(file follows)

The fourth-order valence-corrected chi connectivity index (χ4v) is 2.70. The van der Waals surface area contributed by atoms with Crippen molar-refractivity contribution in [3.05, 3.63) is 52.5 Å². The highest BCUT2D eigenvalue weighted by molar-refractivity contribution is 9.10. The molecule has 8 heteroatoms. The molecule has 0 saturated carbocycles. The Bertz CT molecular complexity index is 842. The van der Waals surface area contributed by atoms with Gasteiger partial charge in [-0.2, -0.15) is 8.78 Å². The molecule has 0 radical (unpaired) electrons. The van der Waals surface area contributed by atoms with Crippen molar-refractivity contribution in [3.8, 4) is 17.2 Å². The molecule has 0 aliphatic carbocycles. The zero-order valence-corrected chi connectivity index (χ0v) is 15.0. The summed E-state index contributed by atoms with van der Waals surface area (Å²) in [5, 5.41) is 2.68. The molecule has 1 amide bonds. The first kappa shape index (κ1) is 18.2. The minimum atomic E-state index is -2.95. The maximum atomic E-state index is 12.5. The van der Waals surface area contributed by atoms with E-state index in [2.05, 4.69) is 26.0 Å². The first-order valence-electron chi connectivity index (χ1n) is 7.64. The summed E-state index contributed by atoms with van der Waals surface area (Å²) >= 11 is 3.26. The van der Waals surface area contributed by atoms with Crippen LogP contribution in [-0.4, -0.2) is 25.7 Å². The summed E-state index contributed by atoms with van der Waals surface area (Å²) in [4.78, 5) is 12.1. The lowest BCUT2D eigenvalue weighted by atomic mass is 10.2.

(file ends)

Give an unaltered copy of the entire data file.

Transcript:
The fourth-order valence-corrected chi connectivity index (χ4v) is 2.70. The van der Waals surface area contributed by atoms with Crippen molar-refractivity contribution in [3.05, 3.63) is 52.5 Å². The highest BCUT2D eigenvalue weighted by molar-refractivity contribution is 9.10. The molecule has 8 heteroatoms. The molecule has 0 saturated carbocycles. The Bertz CT molecular complexity index is 842. The van der Waals surface area contributed by atoms with Gasteiger partial charge in [-0.2, -0.15) is 8.78 Å². The molecule has 0 radical (unpaired) electrons. The van der Waals surface area contributed by atoms with Crippen molar-refractivity contribution in [3.8, 4) is 17.2 Å². The molecule has 0 aliphatic carbocycles. The zero-order valence-corrected chi connectivity index (χ0v) is 15.0. The summed E-state index contributed by atoms with van der Waals surface area (Å²) in [5, 5.41) is 2.68. The molecule has 1 amide bonds. The first kappa shape index (κ1) is 18.2. The minimum atomic E-state index is -2.95. The maximum atomic E-state index is 12.5. The van der Waals surface area contributed by atoms with E-state index in [2.05, 4.69) is 26.0 Å². The first-order valence-electron chi connectivity index (χ1n) is 7.64. The summed E-state index contributed by atoms with van der Waals surface area (Å²) >= 11 is 3.26. The van der Waals surface area contributed by atoms with Crippen LogP contribution in [-0.4, -0.2) is 25.7 Å². The summed E-state index contributed by atoms with van der Waals surface area (Å²) in [4.78, 5) is 12.1. The lowest BCUT2D eigenvalue weighted by atomic mass is 10.2.